[_Left advertising._

       *       *       *       *       *


_Opening of Opera._ _Monday, May 13._--Crowded house. _Grand Otello
Co._ unlimited. The Orchestra has been sunk four feet, thus giving
Stalls clear view of stage. DRURIOLANUS proposes a puzzler "Orchestra
_lowered_," he says, "yet all performers in it _hired!_" Royal
Highnesses present. DRURIOLANUS, taking happy musical publishers'
points of view, looks towards Royal Box and murmurs "'Royalties' on
music." ALBANI surpasses herself as _Desdemona:_ quite wonder that
_Otello-Tamagno_ has the heart to smother her with pillow after her
song about the willow. Signor PESSINA as _Iago:_ rather a ponderous
villain. Pecuniary operatic prospects exceptionally good: at all
has "three tenners" in hand to start with.

[Illustration: Vocal and Orchestral. Marguerite and Strauss.]

_Tuesday._--BOÏTO'S _Mefistofele_. "An opera that 'grows on you,'"
says LOUNGER in the Lobby. "If there were a probability of many
such growing on _you_, my dear LOUNGER," quoth Sir DRURIOLANUS, with
satirical affability, "you would be worth cultivating." The advantage
of a long opera, with disconnected acts, is, that you can "pick
'em where you like," as the coster says of the walnuts, and come in
anywhere for something good. MAGGIE MACINTYRE is "getting a big girl
now." Charming as _Margherita_ and _La belle Hélène_. Signor DE LUCIA
a rather timorous and bashful _Faust_, with one eye for MAGGIE and the
other for NELLI (short for MANCINELLI), as if praying the latter to
conduct him safely and keep him from temptation to go wrong. _Faust_
in situation of TOOLE in _The Houseboat_, when he used to exclaim,
"SARAH! I'm slipping!" PLANÇON equally good as _Jupiter_ or
_Mefistofele_; this time it is _Mefisto_.

_Wednesday._--_Le Prophète._ In spite of name, unprofitable opera.
Signor TAMAGNO (or familiarly TAM AGNO), as _Jean of Leyden_, rather
over-laden, but bearing burthen bravely. TAM receives big _encore_
in Star-spangled Banner Hymn. The two CORSIS and CASTELMARY ably
represent Liberator Firm of _Jonas, Zaccaria, Mathisen & Co._, always
ready to draw on their false prophet in order to save their own
credit. Two CORSIS and dessert to follow. Beaming BEVIGNANI conducts
invisible orchestra.

_Thursday._--Sudden change from summer to winter. Comparatively thin
house. Ladies as wrapperees in furs. Everyone welcoming _Pagliacci, or
the Mummers_, as pantomime suitable to season. In spite of this, warm
welcome to _Pagliacci_ and to Madame FANNY MOODY as _Nedda_. She is
quite the character: Moody yet lively. ANCONA and DE LUCIA good and
dramatic as ever as _Tonio_ and _Canio_. _Début_ of Miss MARIE ENGLE,
who, whether German or French, will be a favourite with the
Engle-ish, starting uncommonly well as _Little Bo-Peep-Baucis_. _King
Jove-Plançon_ and _Vulcan-Castelmary_, the limping Olympian, excellent
as usual. Everyone suffering from wintry blasts in stalls envies
_Vulcan_ rubbing his hands and warming himself at _Bonnard-Philémon's_
fire. Such a night in May is enough to knock any piece to shivers. The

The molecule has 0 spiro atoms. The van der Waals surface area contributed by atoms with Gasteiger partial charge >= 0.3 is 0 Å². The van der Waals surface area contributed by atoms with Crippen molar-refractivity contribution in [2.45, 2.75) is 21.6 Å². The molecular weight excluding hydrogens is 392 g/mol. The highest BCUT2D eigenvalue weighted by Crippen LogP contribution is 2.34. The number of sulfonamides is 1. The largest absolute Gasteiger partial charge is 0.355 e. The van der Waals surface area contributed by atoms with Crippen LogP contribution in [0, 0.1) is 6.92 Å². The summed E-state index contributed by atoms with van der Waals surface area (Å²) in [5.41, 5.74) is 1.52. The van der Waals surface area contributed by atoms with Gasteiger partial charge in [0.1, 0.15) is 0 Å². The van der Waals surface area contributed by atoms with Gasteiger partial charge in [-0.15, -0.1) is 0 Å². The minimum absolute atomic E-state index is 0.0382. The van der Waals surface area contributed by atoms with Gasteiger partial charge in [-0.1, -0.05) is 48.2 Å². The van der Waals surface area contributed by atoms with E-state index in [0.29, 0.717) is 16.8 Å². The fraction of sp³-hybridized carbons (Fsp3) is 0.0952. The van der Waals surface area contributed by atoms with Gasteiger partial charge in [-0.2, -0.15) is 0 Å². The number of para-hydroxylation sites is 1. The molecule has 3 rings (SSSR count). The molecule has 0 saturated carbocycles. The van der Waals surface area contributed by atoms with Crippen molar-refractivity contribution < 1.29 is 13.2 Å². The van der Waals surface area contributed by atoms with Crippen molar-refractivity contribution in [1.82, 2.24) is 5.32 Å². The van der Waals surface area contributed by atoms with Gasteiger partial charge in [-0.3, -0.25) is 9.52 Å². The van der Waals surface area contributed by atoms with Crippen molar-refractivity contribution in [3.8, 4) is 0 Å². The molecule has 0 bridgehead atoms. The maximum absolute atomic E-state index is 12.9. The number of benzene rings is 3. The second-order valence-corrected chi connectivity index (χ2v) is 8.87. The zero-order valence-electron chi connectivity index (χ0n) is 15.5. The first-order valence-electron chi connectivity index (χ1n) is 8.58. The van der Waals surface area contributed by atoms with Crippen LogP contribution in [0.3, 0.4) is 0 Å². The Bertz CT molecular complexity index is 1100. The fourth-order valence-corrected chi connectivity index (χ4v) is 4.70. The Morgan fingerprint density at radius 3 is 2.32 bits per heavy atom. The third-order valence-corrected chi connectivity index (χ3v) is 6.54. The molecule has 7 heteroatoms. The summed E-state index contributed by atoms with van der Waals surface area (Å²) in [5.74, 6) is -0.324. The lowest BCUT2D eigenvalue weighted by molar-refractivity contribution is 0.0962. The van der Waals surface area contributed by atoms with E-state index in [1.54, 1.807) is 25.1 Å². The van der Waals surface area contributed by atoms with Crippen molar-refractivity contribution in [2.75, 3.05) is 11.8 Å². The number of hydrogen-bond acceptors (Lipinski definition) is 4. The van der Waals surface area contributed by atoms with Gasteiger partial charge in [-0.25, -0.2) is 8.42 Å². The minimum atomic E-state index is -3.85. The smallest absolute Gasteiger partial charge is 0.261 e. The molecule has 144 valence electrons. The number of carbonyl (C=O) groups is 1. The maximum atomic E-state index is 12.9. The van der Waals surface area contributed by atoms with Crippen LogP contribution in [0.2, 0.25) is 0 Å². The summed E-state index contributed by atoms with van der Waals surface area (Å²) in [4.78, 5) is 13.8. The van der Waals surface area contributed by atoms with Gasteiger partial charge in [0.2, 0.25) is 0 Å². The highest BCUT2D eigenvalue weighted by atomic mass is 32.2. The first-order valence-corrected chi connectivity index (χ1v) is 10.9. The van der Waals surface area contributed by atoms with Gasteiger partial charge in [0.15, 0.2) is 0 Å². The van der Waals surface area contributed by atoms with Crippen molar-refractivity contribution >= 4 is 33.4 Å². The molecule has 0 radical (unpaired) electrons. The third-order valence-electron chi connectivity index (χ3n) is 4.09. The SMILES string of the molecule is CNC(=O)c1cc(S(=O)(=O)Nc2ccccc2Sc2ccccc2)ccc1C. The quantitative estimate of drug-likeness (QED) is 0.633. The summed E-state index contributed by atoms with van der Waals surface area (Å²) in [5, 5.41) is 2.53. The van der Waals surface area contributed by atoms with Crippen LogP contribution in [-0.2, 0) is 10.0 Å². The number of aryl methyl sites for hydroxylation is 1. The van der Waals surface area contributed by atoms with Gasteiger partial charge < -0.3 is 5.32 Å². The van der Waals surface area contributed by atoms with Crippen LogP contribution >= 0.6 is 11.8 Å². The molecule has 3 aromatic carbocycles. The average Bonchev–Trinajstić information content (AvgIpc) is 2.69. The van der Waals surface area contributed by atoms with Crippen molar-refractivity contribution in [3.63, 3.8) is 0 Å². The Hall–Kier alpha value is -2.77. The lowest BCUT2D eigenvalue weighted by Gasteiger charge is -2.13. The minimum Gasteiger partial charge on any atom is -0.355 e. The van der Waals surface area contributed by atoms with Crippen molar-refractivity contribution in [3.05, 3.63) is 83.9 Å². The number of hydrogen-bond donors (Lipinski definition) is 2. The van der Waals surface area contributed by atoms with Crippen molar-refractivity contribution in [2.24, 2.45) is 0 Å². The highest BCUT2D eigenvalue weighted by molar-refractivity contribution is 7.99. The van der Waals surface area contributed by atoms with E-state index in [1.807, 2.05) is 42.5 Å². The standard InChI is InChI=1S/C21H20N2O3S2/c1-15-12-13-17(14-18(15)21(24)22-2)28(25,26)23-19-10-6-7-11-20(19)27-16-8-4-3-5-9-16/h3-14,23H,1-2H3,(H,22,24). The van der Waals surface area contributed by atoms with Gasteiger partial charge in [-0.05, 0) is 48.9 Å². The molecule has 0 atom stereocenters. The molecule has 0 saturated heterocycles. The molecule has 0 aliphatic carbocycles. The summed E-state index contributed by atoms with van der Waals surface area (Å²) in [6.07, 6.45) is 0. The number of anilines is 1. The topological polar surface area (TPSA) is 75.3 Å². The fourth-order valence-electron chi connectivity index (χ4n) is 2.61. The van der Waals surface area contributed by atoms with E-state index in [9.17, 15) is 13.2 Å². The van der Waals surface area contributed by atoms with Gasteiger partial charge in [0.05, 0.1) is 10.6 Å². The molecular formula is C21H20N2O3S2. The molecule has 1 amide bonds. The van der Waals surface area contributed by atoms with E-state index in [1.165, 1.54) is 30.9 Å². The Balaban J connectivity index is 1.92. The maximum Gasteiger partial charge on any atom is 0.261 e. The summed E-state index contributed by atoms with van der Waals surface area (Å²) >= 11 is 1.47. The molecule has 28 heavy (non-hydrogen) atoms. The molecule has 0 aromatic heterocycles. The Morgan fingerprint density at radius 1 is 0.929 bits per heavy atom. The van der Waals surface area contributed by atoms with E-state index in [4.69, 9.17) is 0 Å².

conductors of the operatic 'bus were, for the first journey, Soothing
SEPPILLI; and for the second, Beaming BEVIGNANI.

_Friday._--Still wintry. Italian-German opera _Lohengrin_, with
Cosmopolitan Caste, going stronger than ever. House full and fully
satisfied. Hard to please if it had not been so, with ALBANI as
_Elsa_,--(says WAGSTAFF, affecting a drawl, "Nobody else-a can touch
her in this"),--_Jupiter-Plançon_ as a King, not of gods but men, and
BERTRAN, from La Scala, as a _First-Knight Lohengrin_. As to intruder
_Ortruda_ and Terrible _Telramonda_, these heavy weights are lifted
by Mlle. OLITZKA and Signor ANCONA. Monarchical MANCINELLI treats Time
like a dusty carpet, beating it strongly.

_Saturday._--Crowded house to welcome old friend _Trovatore_. PESSINA
as the wicked nobleman; and TAMAGNO--now known as "TAM"--in splendid
voice for the Trovatore himself. "TAM" doubly encored after
"_Di quella pira_." JULIA RAVOGLI not quite the _Azucena_. Mlle.
BAUERMEISTER'S first appearance this season: as heroine's sympathetic
companion BAUERMEISTER combines the "_utile_" with the "_dulce_."
MAGGIE MACINTYRE vocally good, dramatically puzzling. House happy:
DRURIOLANUS delighted. Fine finish to first week.

       *       *       *       *       *


There is only one Parish Council in England which is presided over
by a lady. Her name is JANE SHAKESPEARE, and she rules the parochial
deliberations of Netherseal in Leicestershire. No doubt it will be
found by her councillors that JANE hath a way with her, and thus she
will be brought into line with her illustrious namesake.

       * * *

    [At Gamlingay, in Cambridgeshire, Mr. DEW declined to
    undertake the duties of cemetery superintendent for a salary
    of £5, and Mr. HOWE was consequently appointed to the post.]


  Mr. DEW, when he heard of the offer, looked blue;
  He considered a fiver was less than his due.
  How do it? The question gave rise to no row,
  For Miss Echo replied, and her answer was HOWE.

       * * *

_Congratulations to Mr. F. Mitchell, of Cambridge University, on his
innings of_ 191 _runs against Somerset_.

  The men of the county had studied their pitch ill;
  They did what they could, but they couldn't bowl MITCHELL.
  His masterly cutting the bowlers appals,
  For the grass being short, he makes hay of their balls.

       * * *

A writer in _The Manchester Guardian_ declares that the main road
between Bolton and Bury is in a shocking condition. What is the road
between Bolton and Bury? Bolton suggests that he who fights and runs
away lives to fight another day, but Bury seems to indicate a path of